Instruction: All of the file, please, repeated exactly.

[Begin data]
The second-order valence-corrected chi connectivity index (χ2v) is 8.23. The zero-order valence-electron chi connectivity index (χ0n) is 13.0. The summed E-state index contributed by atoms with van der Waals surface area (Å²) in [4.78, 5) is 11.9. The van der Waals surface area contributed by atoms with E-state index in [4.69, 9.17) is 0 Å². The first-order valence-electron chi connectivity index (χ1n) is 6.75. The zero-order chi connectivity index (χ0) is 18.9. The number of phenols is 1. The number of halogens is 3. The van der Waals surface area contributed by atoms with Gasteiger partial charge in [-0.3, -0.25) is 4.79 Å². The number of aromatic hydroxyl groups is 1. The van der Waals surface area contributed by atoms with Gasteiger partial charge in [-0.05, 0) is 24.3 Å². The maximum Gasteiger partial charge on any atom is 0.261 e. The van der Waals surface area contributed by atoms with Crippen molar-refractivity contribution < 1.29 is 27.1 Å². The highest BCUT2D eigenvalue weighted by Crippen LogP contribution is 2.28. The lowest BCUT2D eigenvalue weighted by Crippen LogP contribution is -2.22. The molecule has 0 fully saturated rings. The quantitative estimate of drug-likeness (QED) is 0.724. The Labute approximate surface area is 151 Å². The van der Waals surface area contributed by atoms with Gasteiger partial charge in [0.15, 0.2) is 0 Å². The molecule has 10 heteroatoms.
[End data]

The second-order valence-corrected chi connectivity index (χ2v) is 8.23. The zero-order valence-electron chi connectivity index (χ0n) is 13.0. The summed E-state index contributed by atoms with van der Waals surface area (Å²) in [4.78, 5) is 11.9. The van der Waals surface area contributed by atoms with E-state index in [4.69, 9.17) is 0 Å². The first-order valence-electron chi connectivity index (χ1n) is 6.75. The zero-order chi connectivity index (χ0) is 18.9. The number of phenols is 1. The number of halogens is 3. The van der Waals surface area contributed by atoms with Gasteiger partial charge in [-0.3, -0.25) is 4.79 Å². The number of aromatic hydroxyl groups is 1. The van der Waals surface area contributed by atoms with Gasteiger partial charge in [-0.05, 0) is 24.3 Å². The maximum Gasteiger partial charge on any atom is 0.261 e. The van der Waals surface area contributed by atoms with Crippen molar-refractivity contribution < 1.29 is 27.1 Å². The highest BCUT2D eigenvalue weighted by Crippen LogP contribution is 2.28. The lowest BCUT2D eigenvalue weighted by Crippen LogP contribution is -2.22. The molecule has 0 fully saturated rings. The quantitative estimate of drug-likeness (QED) is 0.724. The Labute approximate surface area is 151 Å². The van der Waals surface area contributed by atoms with Gasteiger partial charge in [0.15, 0.2) is 0 Å². The molecule has 10 heteroatoms.